By Thane Peterson
U.S. recorded music sales slumped by nearly 10% last year, the second annual decline in a row. With the economy souring and online piracy rampant, just about every musical genre saw significant drops except country music, where sales continue to soar. Almost lost in all the gloomy news was the fact that another, smaller and less mainstream type of music also bucked the downward spiral: Sales of jazz CDs increased slightly, probably because of the ongoing buzz created by the Ken Burns wildly popular public-TV documentary on the history of jazz that first aired two years ago.
I'm a big jazz fan, and I'd like to share a secret. The jazz CDs Burns put out with his documentary are fine as far as they go, which is why they continue to sell so well. But a far better way to get into the music is to pick up a copy of The Penguin Guide to Jazz on CD (Penguin, $24), a marvelous 3-inch-thick doorstop of a reference book in which two British journalists rate more than 10,000 jazz CDs.
THICKER WITH AGE.
As a sort of lifelong exercise in passionate devotion to a single subject, this guide by Richard Cook and Brian Morton ranks right up there with wine critic Robert Parker's Wine Advocate newsletter and Web site, and with author David Thomson's ever-expanding New Biographic Dictionary of Film (see BW Online, 10/22/02/, "The Reel Deal for Film Buffs").
Like Thomson's film dictionary, The Penguin Guide to Jazz on CD gets thicker with each successive edition. First published in 1992, the guide is now in its fifth edition in the U.S. The sixth came out last year in Britain and is due to hit the U.S. market in May. So, you may want to wait until then to buy a copy.
However, if, like me, you believe jazz is probably America's greatest contribution to world culture in the last century and you want to deepen your knowledge of the classics, having a copy of this guide in your library is essential. It's indispensable in winnowing out the chaff so you can focus on buying the best recordings by any given jazz artist. And you don't have to be an expert to benefit from the advice.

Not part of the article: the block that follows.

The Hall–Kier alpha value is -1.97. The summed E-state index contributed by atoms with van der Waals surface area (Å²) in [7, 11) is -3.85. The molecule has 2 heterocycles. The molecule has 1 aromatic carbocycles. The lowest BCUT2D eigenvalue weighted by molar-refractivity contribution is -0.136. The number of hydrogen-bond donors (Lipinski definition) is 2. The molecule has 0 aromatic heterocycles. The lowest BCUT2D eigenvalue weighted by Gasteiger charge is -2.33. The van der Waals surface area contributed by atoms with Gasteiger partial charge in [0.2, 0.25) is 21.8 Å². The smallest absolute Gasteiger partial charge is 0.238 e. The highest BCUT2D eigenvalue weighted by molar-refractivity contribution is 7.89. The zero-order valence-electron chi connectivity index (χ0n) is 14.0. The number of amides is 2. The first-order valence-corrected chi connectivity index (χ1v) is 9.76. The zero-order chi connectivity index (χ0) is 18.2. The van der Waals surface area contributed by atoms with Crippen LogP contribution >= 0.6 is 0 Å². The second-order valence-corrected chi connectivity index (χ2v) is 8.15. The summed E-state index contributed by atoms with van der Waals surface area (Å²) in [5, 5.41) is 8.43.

Cook and Morton make it easy by giving each CD a rating of one to four stars (actually asterisks). But being enthusiasts, they can't resist adding gradations such as ***(*), meaning three-and-a-half stars. CDs or box sets the authors consider truly exceptional, such as The Complete Blue Note Recordings of Thelonious Monk or John Coltrane's A Love Supreme, earn four stars plus a little crown. The ratings are accompanied by background information on each recording and an explanation of why a given CD or collection earned its rating.
At best, the text forms a passionate essay on why the authors love a particular recording. Here's the conclusion of the four-paragraph note on why A Love Supreme rates four stars and a crown:
"The original release credited Coltrane alone and mentioned [pianist McCoy] Tyner, [bassist Jimmy] Garrison and [drummer Elvin] Jones only by their first names, reinforcing the idea that A Love Supreme was a personal testament rather than a group effort. That's no longer seen to be the case. If all great art is the product of grace under pressure, then here the music seems to emerge out of several different atmospheres, heavy, almost choking, but immensely concentrated and rich."